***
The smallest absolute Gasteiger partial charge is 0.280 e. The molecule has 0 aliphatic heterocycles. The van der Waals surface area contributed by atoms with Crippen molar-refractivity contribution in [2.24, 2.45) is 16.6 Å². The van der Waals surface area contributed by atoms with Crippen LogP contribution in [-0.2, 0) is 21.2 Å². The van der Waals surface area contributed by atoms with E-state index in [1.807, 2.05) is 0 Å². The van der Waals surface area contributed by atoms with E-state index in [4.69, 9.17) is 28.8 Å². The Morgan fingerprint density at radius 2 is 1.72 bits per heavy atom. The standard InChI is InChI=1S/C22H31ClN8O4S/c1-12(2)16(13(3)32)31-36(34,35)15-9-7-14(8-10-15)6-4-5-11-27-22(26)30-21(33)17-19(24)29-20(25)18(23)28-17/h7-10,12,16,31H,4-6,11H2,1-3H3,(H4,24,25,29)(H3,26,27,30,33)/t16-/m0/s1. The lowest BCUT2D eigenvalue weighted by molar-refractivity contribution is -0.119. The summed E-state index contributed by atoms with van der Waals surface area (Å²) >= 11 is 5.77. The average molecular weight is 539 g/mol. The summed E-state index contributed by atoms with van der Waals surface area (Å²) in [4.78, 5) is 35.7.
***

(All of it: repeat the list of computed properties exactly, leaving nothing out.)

The smallest absolute Gasteiger partial charge is 0.280 e. The molecule has 0 aliphatic heterocycles. The van der Waals surface area contributed by atoms with Crippen molar-refractivity contribution in [2.24, 2.45) is 16.6 Å². The van der Waals surface area contributed by atoms with Crippen LogP contribution in [-0.2, 0) is 21.2 Å². The van der Waals surface area contributed by atoms with E-state index in [1.807, 2.05) is 0 Å². The van der Waals surface area contributed by atoms with E-state index in [4.69, 9.17) is 28.8 Å². The Morgan fingerprint density at radius 2 is 1.72 bits per heavy atom. The standard InChI is InChI=1S/C22H31ClN8O4S/c1-12(2)16(13(3)32)31-36(34,35)15-9-7-14(8-10-15)6-4-5-11-27-22(26)30-21(33)17-19(24)29-20(25)18(23)28-17/h7-10,12,16,31H,4-6,11H2,1-3H3,(H4,24,25,29)(H3,26,27,30,33)/t16-/m0/s1. The lowest BCUT2D eigenvalue weighted by molar-refractivity contribution is -0.119. The summed E-state index contributed by atoms with van der Waals surface area (Å²) >= 11 is 5.77. The average molecular weight is 539 g/mol. The summed E-state index contributed by atoms with van der Waals surface area (Å²) in [4.78, 5) is 35.7.